Review of amfepramone medicines started
EMA has started a review of obesity medicines that contain amfepramone. These medicines are authorised in some EU countries as treatment for patients with obesity (body mass index of at least 30 kg/m2) in whom other weight-reduction methods have not worked on their own. Amfepramone medicines are authorised to be used for 4 to 6 weeks and no longer than 3 months.
A review by EMA’s safety committee (PRAC) of the recent periodic safety update report (PSUR) for amfepramone raised concerns that require further evaluation. The concerns include heart problems, high blood pressure in the lungs, use of the medicine for longer than 3 months, exceeding the maximum recommended dose, and use during pregnancy despite recommendations against such use.
As a result of these concerns, the Romanian medicines agency requested a review of the safety of amfepramone medicines in the context of the medicines’ benefits. EMA will communicate the PRAC’s recommendations once the review has concluded.
PRAC concludes that use of Veklury is not associated with kidney problems
The PRAC assessed all available information, including data provided by the marketing authorisation holder, analysis of reported adverse reactions, data from clinical trials and published scientific literature. After taking all the data into consideration, the PRAC concluded that currently there is no evidence indicating that the reported kidney problems are associated with the use of Veklury.
The risk of kidney injury will continue to be carefully monitored in the context of the periodic safety update reports (PSURs) and of the pandemic summary safety reports submitted by the marketing authorisation holder.
Veklury received a conditional marketing authorisation and is indicated for the treatment of COVID-19 in adults and adolescents (12 years or more) with pneumonia who require supplemental oxygen.
PRAC starts new safety signal procedure with Veklury
As part of the review of the pandemic summary safety reports for Veklury, the PRAC already looked at cardiac adverse events (cases of arrythmia(s), hypotension and shock). Additionally AIFA, the Italian Medicines Agency raised a signal regarding 11 cases of sinus bradycardia (slow heartbeat with a resting heart rate of 60 beats per minute or less) in patients who had received Veklury.
After reviewing the available evidence provided in these cases, the PRAC decided to request an in-depth evaluation of all available data, including reports from Eudravigilance, clinical trials and the published literature.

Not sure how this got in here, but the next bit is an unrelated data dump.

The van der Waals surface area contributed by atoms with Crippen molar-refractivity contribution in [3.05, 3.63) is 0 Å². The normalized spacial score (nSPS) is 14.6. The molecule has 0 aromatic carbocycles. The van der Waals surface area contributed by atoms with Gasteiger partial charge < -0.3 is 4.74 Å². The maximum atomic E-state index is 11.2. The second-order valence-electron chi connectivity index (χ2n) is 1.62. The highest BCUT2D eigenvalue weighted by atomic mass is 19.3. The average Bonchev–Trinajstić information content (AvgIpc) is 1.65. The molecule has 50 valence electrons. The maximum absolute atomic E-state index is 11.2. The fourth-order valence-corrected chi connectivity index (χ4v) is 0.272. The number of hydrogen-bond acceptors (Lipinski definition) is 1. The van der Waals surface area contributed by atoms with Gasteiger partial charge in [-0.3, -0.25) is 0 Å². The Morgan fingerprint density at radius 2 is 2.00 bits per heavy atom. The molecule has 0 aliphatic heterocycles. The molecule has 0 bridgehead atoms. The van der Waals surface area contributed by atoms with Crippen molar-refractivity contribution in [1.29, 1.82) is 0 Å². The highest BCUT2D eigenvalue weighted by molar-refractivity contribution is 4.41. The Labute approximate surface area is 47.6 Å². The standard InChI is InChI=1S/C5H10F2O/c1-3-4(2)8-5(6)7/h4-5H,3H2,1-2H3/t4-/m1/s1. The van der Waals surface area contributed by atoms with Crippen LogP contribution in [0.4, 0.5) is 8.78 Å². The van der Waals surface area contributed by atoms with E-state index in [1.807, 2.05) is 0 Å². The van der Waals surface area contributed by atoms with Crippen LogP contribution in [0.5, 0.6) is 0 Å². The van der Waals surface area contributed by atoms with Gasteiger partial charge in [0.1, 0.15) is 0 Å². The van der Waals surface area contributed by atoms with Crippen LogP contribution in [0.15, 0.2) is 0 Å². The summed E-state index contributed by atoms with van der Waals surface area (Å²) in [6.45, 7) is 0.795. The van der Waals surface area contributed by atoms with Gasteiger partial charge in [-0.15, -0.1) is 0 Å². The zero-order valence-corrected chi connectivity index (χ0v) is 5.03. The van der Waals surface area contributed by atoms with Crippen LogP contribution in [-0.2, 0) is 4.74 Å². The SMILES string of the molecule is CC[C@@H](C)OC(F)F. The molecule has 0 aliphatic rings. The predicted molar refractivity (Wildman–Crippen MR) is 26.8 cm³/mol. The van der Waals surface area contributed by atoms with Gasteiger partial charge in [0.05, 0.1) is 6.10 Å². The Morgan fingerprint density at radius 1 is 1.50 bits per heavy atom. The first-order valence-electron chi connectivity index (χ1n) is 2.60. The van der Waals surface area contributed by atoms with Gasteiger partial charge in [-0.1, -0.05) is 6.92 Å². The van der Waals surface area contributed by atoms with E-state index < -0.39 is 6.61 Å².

At this stage, it is not yet clear whether there is a causal association between Veklury and the reports of sinus bradycardia. These reports form a ‘safety signal’ – information on new or changed adverse events that may potentially be associated with a medicine and that warrants further investigation.
Enhanced safety monitoring in the form of pandemic summary safety reports is one of the obligations imposed on the marketing authorisation holder in the context of the conditional marketing authorisation for Veklury. The company is required to submit pandemic summary safety reports to EMA on a regular basis. These reports are reviewed by the PRAC and any areas of concerns further investigated, if needed.
New safety information for healthcare professionals
As part of its advice on safety-related aspects to other EMA committees, the PRAC discussed direct healthcare professional communications (DHPCs) containing important safety information for Strimvelis, Venclyxto and Zolgensma.
Strimvelis: Long-term follow-up due to risk of cancer
The DHPC is intended to warn doctors of the risk that the use of the gene therapy Strimvelis could lead to genetic mutations with the potential to cause cancer in patients who receive this medicine. Strimvelis is a medicine to treat severe combined immunodeficiency due to adenosine deaminase deficiency (ADA-SCID). This is a rare inherited condition in which there is a change in the gene needed to make an enzyme called adenosine deaminase (ADA) that is crucial in maintaining healthy white blood cells. Doctors are advised to monitor patients long-term for cancerous changes with at least annual visits for the first eleven years and then at 13- and 15-years post treatment with Strimvelis.
PRAC has recommended this DHPC in the context of a careful analysis of a single case of acute leukaemia (lymphoid T cell leukaemia) reported in a patient who was treated with Strimvelis in 2016, almost 5 years prior to the cancer diagnosis.
Venclyxto: New measures for minimising the risk of tumour lysis syndrome
The DHPC intends to inform healthcare professionals on new recommendations and measures for the mitigation of the risk of tumour lysis syndrome (a serious complication with rapid break down of cancer cells) in patients treated with Venclyxto (venetoclax), and the related updates to the summary of product characteristics (SmPC).
Zolgensma: recommendations to manage risk of thrombotic microangiopathy
The DHPC is intended to warn doctors of the risk of thrombotic microangiopathy (an acute and life-threatening condition characterised by thrombocytopenia, haemolytic anaemia and acute kidney injury) following administration of Zolgensma (onasemnogene abeparvovec), a gene therapy for patients with spinal muscular atrophy. The DHPC enhances awareness of this risk and advises on the need for prompt clinical management.
The DHPCs for the gene therapies Strimvelis and Zolgensma will now be sent to the Committee for Advanced Therapies (CAT), EMA’s expert committee on advanced therapies, and then to EMA’s human medicines committee (CHMP) for a final opinion. The DHPC for Venclyxto will go directly to the CHMP. Following the CHMP decision, the DHPCs will be disseminated to healthcare professionals by the marketing authorisation holder, according to agreed communication plans, and published on EMA’s website and in National registers in EU Member States.